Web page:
One day late at night, stressed from a hard day’s work, arms loaded with dirty dishes as she made her way to the kitchen, he reached out and gave her a “friendly” pat on the buttocks. Shocked and offended, she caught herself just before she fell, gasping at even the thought of having to clean such a mess off the floor. And then she let him have it!
Her boss later said he was shocked at her behavior. Being a waitress, after all, was a stressful job, something she should understand and be prepared for. The fact that this busboy had touched her inappropriately was no reason for her to blow her cool and act so unprofessionally.
She was called into his office and reassigned to another section of the restaurant. “And, oh, by the way, you might want to just stay out of Carlos’ way.” This parting advice was given as she made her way to the door. Dejected and re-violated, she told me this story with a heavy heart and asked if I understood. I patted her on her shoulder. Of course I did. Haven’t we seen it many times over in our own daily lives?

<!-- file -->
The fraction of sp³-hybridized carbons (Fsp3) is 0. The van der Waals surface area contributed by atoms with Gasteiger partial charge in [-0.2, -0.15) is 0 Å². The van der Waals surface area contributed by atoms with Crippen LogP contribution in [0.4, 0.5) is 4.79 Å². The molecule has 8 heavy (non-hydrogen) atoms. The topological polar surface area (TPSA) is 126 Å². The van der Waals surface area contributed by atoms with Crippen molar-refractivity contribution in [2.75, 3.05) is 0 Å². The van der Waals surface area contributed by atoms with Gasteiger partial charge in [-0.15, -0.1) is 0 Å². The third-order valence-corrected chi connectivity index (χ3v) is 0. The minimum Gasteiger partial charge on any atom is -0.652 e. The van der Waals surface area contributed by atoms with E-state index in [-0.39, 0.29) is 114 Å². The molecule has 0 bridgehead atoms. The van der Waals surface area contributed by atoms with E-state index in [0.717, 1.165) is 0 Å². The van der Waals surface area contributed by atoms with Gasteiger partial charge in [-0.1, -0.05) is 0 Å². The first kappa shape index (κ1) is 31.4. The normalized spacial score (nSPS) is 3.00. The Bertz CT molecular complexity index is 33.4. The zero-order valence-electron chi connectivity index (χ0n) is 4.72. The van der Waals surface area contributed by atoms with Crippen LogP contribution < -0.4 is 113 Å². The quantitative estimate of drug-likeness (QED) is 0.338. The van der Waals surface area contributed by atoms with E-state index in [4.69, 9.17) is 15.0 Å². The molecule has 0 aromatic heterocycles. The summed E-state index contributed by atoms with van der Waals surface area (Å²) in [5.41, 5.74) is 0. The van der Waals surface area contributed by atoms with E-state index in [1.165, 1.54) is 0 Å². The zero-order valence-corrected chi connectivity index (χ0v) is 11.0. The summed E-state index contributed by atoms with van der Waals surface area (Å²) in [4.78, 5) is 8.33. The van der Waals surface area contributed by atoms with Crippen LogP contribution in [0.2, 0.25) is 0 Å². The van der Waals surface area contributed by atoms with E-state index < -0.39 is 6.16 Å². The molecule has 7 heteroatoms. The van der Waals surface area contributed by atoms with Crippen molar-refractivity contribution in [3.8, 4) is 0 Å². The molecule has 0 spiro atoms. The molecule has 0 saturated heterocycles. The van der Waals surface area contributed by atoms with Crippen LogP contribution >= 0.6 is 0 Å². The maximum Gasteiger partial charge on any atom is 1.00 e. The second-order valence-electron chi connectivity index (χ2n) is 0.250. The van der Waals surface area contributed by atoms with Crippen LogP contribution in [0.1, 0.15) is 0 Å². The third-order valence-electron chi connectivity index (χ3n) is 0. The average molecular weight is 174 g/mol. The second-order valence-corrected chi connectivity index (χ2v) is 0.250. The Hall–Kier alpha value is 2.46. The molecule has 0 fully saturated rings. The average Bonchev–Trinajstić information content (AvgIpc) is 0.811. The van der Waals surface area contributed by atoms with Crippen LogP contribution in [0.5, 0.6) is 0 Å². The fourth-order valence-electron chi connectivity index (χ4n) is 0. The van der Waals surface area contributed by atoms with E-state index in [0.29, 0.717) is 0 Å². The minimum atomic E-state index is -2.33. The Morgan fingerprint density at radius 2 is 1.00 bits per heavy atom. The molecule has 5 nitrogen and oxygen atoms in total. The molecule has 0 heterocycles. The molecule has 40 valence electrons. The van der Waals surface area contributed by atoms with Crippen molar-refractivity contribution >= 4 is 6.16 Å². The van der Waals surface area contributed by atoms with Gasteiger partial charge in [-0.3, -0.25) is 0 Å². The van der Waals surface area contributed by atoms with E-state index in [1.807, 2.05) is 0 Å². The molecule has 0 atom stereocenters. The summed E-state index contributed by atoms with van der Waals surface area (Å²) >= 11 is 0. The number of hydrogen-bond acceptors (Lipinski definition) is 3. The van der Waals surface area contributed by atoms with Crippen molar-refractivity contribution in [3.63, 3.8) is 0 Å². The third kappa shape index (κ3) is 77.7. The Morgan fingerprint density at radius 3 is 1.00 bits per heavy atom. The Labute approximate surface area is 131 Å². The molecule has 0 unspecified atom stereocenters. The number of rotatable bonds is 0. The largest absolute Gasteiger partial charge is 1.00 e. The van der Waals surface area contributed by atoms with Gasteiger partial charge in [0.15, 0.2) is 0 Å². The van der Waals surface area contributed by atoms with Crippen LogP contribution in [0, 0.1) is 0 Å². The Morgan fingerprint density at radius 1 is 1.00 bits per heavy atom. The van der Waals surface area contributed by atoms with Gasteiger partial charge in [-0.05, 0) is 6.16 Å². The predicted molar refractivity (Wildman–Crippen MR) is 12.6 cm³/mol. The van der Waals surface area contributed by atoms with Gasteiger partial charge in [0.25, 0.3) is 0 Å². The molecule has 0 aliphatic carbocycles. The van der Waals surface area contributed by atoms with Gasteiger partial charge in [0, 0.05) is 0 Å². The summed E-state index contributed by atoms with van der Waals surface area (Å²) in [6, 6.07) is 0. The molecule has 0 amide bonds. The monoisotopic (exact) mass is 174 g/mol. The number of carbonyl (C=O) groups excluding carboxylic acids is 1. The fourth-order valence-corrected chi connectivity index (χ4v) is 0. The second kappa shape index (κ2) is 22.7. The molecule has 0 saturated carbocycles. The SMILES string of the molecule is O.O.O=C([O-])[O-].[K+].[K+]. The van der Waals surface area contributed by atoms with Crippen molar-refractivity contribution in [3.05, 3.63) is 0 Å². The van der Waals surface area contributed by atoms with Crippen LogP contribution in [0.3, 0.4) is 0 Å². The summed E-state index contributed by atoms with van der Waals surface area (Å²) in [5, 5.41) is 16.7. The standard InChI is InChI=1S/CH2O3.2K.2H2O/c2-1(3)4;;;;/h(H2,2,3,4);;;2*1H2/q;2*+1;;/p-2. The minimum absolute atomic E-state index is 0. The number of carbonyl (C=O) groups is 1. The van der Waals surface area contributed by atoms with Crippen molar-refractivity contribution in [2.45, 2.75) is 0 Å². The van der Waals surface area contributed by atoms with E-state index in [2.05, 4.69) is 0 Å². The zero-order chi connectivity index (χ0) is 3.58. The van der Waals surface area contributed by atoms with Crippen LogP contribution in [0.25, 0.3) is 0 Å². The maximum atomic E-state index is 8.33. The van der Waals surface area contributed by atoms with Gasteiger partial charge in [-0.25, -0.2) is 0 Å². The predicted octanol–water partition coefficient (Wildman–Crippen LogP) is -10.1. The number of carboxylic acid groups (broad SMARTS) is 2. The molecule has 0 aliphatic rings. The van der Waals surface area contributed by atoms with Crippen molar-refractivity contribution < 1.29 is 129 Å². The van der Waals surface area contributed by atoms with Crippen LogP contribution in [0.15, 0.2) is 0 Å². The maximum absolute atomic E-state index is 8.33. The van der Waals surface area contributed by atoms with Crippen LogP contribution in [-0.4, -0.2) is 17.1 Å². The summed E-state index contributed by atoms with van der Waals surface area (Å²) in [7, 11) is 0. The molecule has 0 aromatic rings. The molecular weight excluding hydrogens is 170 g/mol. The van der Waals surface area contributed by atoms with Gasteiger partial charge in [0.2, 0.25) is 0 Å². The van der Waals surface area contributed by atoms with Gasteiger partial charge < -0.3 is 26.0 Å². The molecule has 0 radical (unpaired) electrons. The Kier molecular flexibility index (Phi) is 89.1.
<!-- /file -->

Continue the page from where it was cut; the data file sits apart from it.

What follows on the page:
These tribunals are created: The Civilian Complaint Board, The Parents-Teachers Associations, crime hot lines, all as a guise to give us the illusion that if we complain about what is wrong, if we report those who disregard the rules established by “the powers that be,” something will be done. Yet the reality is it is the complainant, more often than not, who is attacked for foolishly making the complaint.
A rape victim crawls into a police precinct, devastated. She is reeling from a traumatic experience, plagued with her own self-doubt and what-ifs but still has enough fortitude and strength to stand up for herself, to silently say through her actions that what has been done to her is WRONG. But what is she often met with? Questions: “Why were you there? Is this what you were wearing? Well, don’t you think he might have thought –?” There is that message again.
A child, cruelly robbed of its innocence, violated as no human being should ever be, in a last desperate attempt to hold on to her sanity confesses to her mother what has happened but her mother cries out, “What have you done? What did you do to make him do that to you?” There goes that message again.
The battered wife, crouched in a corner, wallowing in a private world of pain reaches out for someone to lend her a helping hand, and maybe she’s told, “If you would just learn to “¦ maybe he wouldn’t be so mad. There’s that message again.